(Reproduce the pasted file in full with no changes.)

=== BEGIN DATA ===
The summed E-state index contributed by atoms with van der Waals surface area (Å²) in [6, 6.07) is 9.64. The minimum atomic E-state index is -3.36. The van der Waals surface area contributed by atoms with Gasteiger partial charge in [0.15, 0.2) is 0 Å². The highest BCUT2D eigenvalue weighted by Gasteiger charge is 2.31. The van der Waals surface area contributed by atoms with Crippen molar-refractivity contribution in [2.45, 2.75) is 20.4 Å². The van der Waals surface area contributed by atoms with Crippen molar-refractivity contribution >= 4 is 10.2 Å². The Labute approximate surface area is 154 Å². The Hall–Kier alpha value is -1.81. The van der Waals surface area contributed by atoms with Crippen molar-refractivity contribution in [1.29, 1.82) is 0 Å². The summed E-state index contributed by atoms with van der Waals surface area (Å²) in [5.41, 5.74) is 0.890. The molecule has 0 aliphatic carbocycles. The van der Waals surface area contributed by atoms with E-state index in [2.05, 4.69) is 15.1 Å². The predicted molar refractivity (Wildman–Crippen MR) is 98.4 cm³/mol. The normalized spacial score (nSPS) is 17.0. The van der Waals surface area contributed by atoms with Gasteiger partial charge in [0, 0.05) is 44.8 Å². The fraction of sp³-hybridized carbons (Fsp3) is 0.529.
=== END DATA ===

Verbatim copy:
The summed E-state index contributed by atoms with van der Waals surface area (Å²) in [6, 6.07) is 9.64. The minimum atomic E-state index is -3.36. The van der Waals surface area contributed by atoms with Gasteiger partial charge in [0.15, 0.2) is 0 Å². The highest BCUT2D eigenvalue weighted by Gasteiger charge is 2.31. The van der Waals surface area contributed by atoms with Crippen molar-refractivity contribution in [2.45, 2.75) is 20.4 Å². The van der Waals surface area contributed by atoms with Crippen molar-refractivity contribution >= 4 is 10.2 Å². The Labute approximate surface area is 154 Å². The Hall–Kier alpha value is -1.81. The van der Waals surface area contributed by atoms with Crippen molar-refractivity contribution in [1.29, 1.82) is 0 Å². The summed E-state index contributed by atoms with van der Waals surface area (Å²) in [5.41, 5.74) is 0.890. The molecule has 0 aliphatic carbocycles. The van der Waals surface area contributed by atoms with E-state index in [2.05, 4.69) is 15.1 Å². The predicted molar refractivity (Wildman–Crippen MR) is 98.4 cm³/mol. The normalized spacial score (nSPS) is 17.0. The van der Waals surface area contributed by atoms with Gasteiger partial charge in [0, 0.05) is 44.8 Å². The fraction of sp³-hybridized carbons (Fsp3) is 0.529.